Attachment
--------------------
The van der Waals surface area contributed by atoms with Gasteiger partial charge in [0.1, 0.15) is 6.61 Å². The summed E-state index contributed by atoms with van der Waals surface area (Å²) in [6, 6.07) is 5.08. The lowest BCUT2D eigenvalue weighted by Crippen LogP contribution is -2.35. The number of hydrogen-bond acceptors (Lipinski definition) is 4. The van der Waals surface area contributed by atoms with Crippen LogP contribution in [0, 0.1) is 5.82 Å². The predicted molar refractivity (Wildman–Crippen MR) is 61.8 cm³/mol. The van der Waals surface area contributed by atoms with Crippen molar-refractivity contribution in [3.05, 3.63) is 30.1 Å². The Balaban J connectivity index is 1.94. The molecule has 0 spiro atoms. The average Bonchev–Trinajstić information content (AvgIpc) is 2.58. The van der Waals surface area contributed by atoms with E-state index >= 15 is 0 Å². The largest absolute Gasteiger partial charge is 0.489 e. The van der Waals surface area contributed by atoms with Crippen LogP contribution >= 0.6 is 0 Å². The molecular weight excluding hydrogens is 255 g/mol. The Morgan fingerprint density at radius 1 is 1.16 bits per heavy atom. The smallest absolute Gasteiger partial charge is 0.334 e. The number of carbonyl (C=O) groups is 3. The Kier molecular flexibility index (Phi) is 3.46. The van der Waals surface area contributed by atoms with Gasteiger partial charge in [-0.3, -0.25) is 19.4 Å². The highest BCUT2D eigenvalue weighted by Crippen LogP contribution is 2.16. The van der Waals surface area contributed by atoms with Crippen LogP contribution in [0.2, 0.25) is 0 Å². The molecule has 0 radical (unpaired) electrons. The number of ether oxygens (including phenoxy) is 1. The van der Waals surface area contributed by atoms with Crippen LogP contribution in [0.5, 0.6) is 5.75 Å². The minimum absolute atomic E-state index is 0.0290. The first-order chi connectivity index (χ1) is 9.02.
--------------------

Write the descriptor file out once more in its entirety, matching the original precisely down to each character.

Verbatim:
The van der Waals surface area contributed by atoms with Gasteiger partial charge in [0.1, 0.15) is 6.61 Å². The summed E-state index contributed by atoms with van der Waals surface area (Å²) in [6, 6.07) is 5.08. The lowest BCUT2D eigenvalue weighted by Crippen LogP contribution is -2.35. The number of hydrogen-bond acceptors (Lipinski definition) is 4. The van der Waals surface area contributed by atoms with Crippen LogP contribution in [0, 0.1) is 5.82 Å². The predicted molar refractivity (Wildman–Crippen MR) is 61.8 cm³/mol. The van der Waals surface area contributed by atoms with Crippen molar-refractivity contribution in [3.05, 3.63) is 30.1 Å². The Balaban J connectivity index is 1.94. The molecule has 0 spiro atoms. The average Bonchev–Trinajstić information content (AvgIpc) is 2.58. The van der Waals surface area contributed by atoms with E-state index >= 15 is 0 Å². The largest absolute Gasteiger partial charge is 0.489 e. The van der Waals surface area contributed by atoms with Crippen LogP contribution >= 0.6 is 0 Å². The molecular weight excluding hydrogens is 255 g/mol. The Morgan fingerprint density at radius 1 is 1.16 bits per heavy atom. The smallest absolute Gasteiger partial charge is 0.334 e. The number of carbonyl (C=O) groups is 3. The Kier molecular flexibility index (Phi) is 3.46. The van der Waals surface area contributed by atoms with Gasteiger partial charge in [-0.3, -0.25) is 19.4 Å². The highest BCUT2D eigenvalue weighted by Crippen LogP contribution is 2.16. The van der Waals surface area contributed by atoms with Crippen LogP contribution in [0.2, 0.25) is 0 Å². The molecule has 0 radical (unpaired) electrons. The number of ether oxygens (including phenoxy) is 1. The van der Waals surface area contributed by atoms with Crippen LogP contribution in [0.5, 0.6) is 5.75 Å². The minimum absolute atomic E-state index is 0.0290. The first-order chi connectivity index (χ1) is 9.02.